the Matrix : Economist anti-Sinn Fein propaganda


Richard Moore

    NO doubt, Sinn Féin will dismiss as blatant British
    propaganda the chilling analysis of the party's role in
    Irish politics outlined in the current report of the
    influential Economist Intelligence Unit.

And blatant propaganda it is.




Economist analysis - Report puts ball in Sinn Féin's court

NO doubt, Sinn Féin will dismiss as blatant British
propaganda the chilling analysis of the party's role in
Irish politics outlined in the current report of the
influential Economist Intelligence Unit.

But despite its establishment image, it would be
simplistic to reject out of hand this contentious overview
of politics in Ireland.

With an election looming, and whether Sinn Féin likes it
or not, the conclusions probably reflect an undercurrent
of doubt and unease in the minds of many people around the
country about the agenda being pursued by republicans.

Posing the question 'whither the provisional movement?'
the analysis suggests the answer will have a central
bearing on the political future of the island of Ireland.
Its fundamental question is whether Sinn Féin and the IRA
are evolving to "become fully democratic or whether its
use of democratic means is merely tactical and designed to
achieve undemocratic ends".

Bluntly, it goes on to claim "the evidence points towards
the latter, more worrying scenario". In other words, IRA
disarmament was purely tactical.

It is pertinent to note that the jury is still out
following the IRA's July 28 announcement that it would
cease activity. According to the recent report from the
Independent Monitoring Commission (IMC), covering a
six-month period from March to August, the IRA was almost
entirely inactive since declaring it would end all

Significantly, the commission probe covered only one month
following the IRA's ground-breaking initiative. Hence, its
reminder that while initial signs were encouraging, its
assessment was inevitably limited.

Yet, according to the Economist, the IRA's military
capability "remains fully intact". Reiterating that
intelligence gathering, surveillance, and criminal funding
were incompatible with democratic politics, it accuses the
IRA of still using violence, physical threats and
intimidation to enforce its will in areas where it holds
sway in the North.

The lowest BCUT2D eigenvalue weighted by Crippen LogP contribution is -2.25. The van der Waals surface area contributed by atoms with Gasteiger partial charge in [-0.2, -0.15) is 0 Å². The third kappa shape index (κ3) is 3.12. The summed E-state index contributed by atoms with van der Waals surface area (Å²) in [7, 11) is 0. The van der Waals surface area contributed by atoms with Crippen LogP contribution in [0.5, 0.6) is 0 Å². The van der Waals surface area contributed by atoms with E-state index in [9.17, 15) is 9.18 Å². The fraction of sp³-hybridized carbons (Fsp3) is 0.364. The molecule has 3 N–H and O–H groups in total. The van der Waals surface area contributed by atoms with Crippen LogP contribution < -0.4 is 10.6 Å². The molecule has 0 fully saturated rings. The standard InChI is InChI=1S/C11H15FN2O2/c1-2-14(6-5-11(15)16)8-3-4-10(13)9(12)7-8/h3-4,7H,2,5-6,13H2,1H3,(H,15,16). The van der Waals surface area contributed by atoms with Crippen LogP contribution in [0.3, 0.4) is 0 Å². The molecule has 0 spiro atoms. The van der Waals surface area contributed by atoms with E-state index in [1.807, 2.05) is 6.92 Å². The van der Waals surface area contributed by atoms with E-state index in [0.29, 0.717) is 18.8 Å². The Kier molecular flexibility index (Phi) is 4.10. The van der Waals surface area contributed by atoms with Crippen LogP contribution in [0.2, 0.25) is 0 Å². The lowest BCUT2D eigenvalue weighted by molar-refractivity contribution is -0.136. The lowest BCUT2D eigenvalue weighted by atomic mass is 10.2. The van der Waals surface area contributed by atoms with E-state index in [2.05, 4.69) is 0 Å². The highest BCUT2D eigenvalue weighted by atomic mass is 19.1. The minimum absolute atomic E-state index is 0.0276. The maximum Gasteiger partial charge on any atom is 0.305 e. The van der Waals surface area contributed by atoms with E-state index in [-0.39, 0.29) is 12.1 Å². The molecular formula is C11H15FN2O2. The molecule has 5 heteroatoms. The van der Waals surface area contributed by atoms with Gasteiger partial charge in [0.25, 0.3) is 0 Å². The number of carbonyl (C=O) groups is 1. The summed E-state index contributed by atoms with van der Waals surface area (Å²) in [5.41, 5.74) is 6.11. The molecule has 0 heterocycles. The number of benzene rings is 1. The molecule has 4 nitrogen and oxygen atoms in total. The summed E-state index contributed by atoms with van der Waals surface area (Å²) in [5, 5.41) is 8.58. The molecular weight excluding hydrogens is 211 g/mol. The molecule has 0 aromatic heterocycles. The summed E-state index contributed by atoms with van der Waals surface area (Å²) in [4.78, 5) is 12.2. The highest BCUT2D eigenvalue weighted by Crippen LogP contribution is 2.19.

Controversially, the report finds it hard to envisage the
leopard changing its spots. Even if leading republicans
seek change, it doubts the capability of an organisation
with a culture of violence and lawlessness to change

Its failure to give republicans the benefit of the doubt
will rightly be seen as a flaw in the argument and will
open the Economist to charges of engaging in dirty tricks
to militate against Sinn Féin.

Politically, it foresees a threat to political stability
from a hung Dáil if, as expected, Sinn Féin gains seats.
And with all mainstream parties opposed to joining the
party in coalition, it predicts "a weak, ineffectual and
short-lived minority government".

Despite the Taoiseach's stated opposition to the idea, it
sees Fianna Fáil getting into bed with Sinn Féin,
effectively empowering republicans to advance their
central goal of ending British rule in Northern Ireland.

Going ever deeper into the realm of speculation, it warns
of political uncertainty and instability, with Sinn Féin
seeking to influence the executive branch of government to
prevent illegal IRA activities being subject to
investigation by law enforcement agencies and sanction by
the judiciary.

In this highly unlikely scenario, it says the even
application of the rule of law would be disrupted and the
institutional integrity of the Irish state undermined.

While its closing argument stretches credulity to breaking
point, the overall thrust of the analysis effectively puts
the ball in Sinn Féin's court.

North and south of the border, the challenge facing
republicans is one of unequivocally embracing democratic
politics while utterly eschewing violence and criminality.

Only thus will Sinn Féin establish beyond any shadow of
doubt that the political scenario outlined by the
Economist smacks more of propaganda than prophesy.


"Apocalypse Now and the Brave New World"

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